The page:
This commitment aimed to develop a database to track and monitor the progress of laws and bills in the legislature, provide quarterly reports on the status of these laws and bills, and conduct roundtables for civic discussion. It sought to address the opaque nature of the legislative process, and citizens' belief that legislators do not fulfill their mandate and that they do not work in Liberians' best interest. [1] At the time of this commitment's formulation, the Institute for Research and Democratic Development (IREDD), a civil society organization, independently compiled reports tracking the legislature's and individual legislators' activities. [2] The Liberia Legal Information Institute managed free online access to national legal information, [3] and Liberians usually voiced opinions on pending legislation through civic protest. [4]

This commitment was not started by the end of the action plan period. The primary factor that contributed to the lack of implementation was inadequate support and buy-in for implementation from the legislature. [5] The legislature was not involved in the formulation of this commitment, and engagement to gain its support began only during the implementation period. As the commitment was not started, there was no change in government practice at the end of the implementation period. A lack of action by the legislature inhibited several commitments in this action plan. Therefore, the IRM recommends that the OGP Secretariat and partners conduct outreach to sensitize members of the legislature to OGP processes and the value of open government reforms. Partnering with reform-minded allies within the legislature will likely assist the implementation of future commitments.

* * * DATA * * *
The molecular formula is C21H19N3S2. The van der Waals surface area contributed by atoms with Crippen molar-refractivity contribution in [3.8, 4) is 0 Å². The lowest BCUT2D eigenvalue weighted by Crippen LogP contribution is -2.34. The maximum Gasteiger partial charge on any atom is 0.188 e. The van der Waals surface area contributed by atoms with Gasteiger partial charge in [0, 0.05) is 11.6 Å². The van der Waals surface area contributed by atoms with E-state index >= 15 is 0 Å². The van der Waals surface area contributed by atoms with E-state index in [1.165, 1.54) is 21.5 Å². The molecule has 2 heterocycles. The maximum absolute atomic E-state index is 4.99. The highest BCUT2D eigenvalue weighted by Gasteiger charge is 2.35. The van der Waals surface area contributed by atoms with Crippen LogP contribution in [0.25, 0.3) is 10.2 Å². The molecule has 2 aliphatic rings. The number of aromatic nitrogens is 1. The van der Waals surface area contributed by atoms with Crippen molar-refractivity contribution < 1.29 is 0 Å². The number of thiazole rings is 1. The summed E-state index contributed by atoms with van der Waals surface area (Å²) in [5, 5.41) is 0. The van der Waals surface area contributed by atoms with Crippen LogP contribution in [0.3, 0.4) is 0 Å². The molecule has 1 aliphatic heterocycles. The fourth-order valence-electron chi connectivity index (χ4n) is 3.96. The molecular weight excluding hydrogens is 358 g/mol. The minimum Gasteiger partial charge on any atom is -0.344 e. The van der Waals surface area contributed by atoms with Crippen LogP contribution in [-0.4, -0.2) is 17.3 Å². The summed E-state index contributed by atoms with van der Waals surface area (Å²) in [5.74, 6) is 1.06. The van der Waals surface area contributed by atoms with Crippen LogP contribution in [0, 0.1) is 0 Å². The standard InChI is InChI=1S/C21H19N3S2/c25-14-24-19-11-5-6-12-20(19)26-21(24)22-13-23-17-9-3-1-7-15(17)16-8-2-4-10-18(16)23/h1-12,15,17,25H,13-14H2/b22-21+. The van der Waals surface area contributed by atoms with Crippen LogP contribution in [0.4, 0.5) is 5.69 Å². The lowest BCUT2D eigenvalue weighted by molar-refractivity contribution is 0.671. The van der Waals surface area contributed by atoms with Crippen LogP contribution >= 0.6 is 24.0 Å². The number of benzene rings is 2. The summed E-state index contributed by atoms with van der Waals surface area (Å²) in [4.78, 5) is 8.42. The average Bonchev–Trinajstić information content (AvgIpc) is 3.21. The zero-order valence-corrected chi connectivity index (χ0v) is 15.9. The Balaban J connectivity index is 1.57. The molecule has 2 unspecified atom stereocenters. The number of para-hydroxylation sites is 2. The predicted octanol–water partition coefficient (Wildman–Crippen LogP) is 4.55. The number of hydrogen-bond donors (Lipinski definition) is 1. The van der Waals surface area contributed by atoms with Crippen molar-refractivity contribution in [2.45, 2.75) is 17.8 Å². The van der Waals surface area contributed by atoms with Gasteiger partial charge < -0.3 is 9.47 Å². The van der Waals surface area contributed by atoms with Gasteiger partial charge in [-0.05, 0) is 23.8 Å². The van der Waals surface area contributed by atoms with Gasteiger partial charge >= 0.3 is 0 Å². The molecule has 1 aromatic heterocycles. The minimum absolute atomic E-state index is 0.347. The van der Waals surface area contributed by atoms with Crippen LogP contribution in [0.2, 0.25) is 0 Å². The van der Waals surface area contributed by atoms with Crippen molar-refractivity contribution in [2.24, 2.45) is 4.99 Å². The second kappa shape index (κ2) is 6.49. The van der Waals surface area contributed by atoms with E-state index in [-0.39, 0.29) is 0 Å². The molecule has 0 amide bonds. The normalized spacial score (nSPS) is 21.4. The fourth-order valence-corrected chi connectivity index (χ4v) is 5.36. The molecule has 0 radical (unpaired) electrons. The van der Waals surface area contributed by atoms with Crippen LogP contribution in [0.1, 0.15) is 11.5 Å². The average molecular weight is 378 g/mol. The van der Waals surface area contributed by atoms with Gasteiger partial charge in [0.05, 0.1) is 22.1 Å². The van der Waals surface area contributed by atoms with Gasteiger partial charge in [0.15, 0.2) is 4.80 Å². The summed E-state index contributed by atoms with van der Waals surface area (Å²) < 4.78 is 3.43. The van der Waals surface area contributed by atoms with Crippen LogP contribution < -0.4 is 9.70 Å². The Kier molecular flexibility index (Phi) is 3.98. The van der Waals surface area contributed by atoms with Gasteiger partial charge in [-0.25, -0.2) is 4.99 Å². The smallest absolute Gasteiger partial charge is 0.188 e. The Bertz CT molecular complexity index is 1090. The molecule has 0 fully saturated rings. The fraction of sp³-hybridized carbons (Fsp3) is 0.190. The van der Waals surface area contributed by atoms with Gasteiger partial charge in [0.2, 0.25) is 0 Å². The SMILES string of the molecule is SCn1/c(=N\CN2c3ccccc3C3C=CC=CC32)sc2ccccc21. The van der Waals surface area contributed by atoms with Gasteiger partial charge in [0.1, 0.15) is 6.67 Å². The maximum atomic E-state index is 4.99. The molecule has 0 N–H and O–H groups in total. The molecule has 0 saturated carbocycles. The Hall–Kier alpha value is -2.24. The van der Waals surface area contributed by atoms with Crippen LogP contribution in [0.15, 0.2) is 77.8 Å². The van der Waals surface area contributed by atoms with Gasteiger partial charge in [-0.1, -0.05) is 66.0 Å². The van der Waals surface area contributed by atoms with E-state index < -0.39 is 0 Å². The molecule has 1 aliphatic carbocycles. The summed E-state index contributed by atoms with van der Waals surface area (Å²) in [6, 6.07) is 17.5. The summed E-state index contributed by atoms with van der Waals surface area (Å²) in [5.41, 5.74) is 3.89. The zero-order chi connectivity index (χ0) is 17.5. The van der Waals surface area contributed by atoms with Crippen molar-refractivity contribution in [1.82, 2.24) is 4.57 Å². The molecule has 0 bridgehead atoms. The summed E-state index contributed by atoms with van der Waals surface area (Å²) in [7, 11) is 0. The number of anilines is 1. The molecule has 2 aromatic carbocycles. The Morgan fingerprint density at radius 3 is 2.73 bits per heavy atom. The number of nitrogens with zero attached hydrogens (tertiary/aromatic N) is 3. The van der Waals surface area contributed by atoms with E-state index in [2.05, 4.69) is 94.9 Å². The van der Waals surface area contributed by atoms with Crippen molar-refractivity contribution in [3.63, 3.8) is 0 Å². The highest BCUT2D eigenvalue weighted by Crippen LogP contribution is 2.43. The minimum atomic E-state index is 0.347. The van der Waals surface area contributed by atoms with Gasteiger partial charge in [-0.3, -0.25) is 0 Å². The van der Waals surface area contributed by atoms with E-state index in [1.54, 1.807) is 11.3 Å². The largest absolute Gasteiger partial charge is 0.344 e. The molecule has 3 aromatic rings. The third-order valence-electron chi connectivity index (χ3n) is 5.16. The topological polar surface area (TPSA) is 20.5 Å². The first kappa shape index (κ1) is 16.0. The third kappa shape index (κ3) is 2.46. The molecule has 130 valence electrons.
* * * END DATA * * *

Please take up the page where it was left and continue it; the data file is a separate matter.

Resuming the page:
Meanwhile, IREDD continued its independent work issuing reports and statements on legislative voting and conduct based on data compiled by monitors assigned at the House of Representatives and the Senate. IREDD also manages Liberian Lawmakers Watch, [6] a searchable, database-driven website that expanded access to reported information. In addition, the media brought attention to legislators' refusal to use electronic voting machines provided by the National Democratic Institute in 2010. These machines would have facilitated the recording and tracking of legislative activity. However, the media reported that not all legislators used the machines or used them consistently, [7] and reports noted that the machines no longer work. [8]

[1] Andrew Nimley, Special Assistant, Office of the Chief Justice of Liberia, Supreme Court of Liberia, interview by IRM researcher, 17 October 2018.
[2] Strengthening Legislative Accountability and Transparency in Liberia, IREDD Final Legislative Report Card 2016 (Monrovia, Liberia: Institute for Research and Democratic Development, 2016).
[3] Liberia Legal Information Institute homepage,, accessed December 2019.
[4] International Reporting Mechanism, Liberia 2017–2019 Design Report (Washington, DC: Open Government Partnership, 2019),
[5] G. Ralph Jimmeh Jr. (OGP Liberia Secretariat), interview by IRM researcher, September 2019.
[6] Liberian Lawmakers Watch homepage,, accessed December 2019.
[7] G. Senah, "No Voting Records Available at Legislature at Lawmakers Abandon Electronic Voting System," The Bush Chicken, 2 February 2017,, accessed December 2019.
[8] R. Sieh, "Liberia: Neglected World Bank Electronic Voting Machines Raise Credibility Issues in Justice Ja'neh's Impeachment," Front Page Africa, 2 April 2019,, accessed December 2019.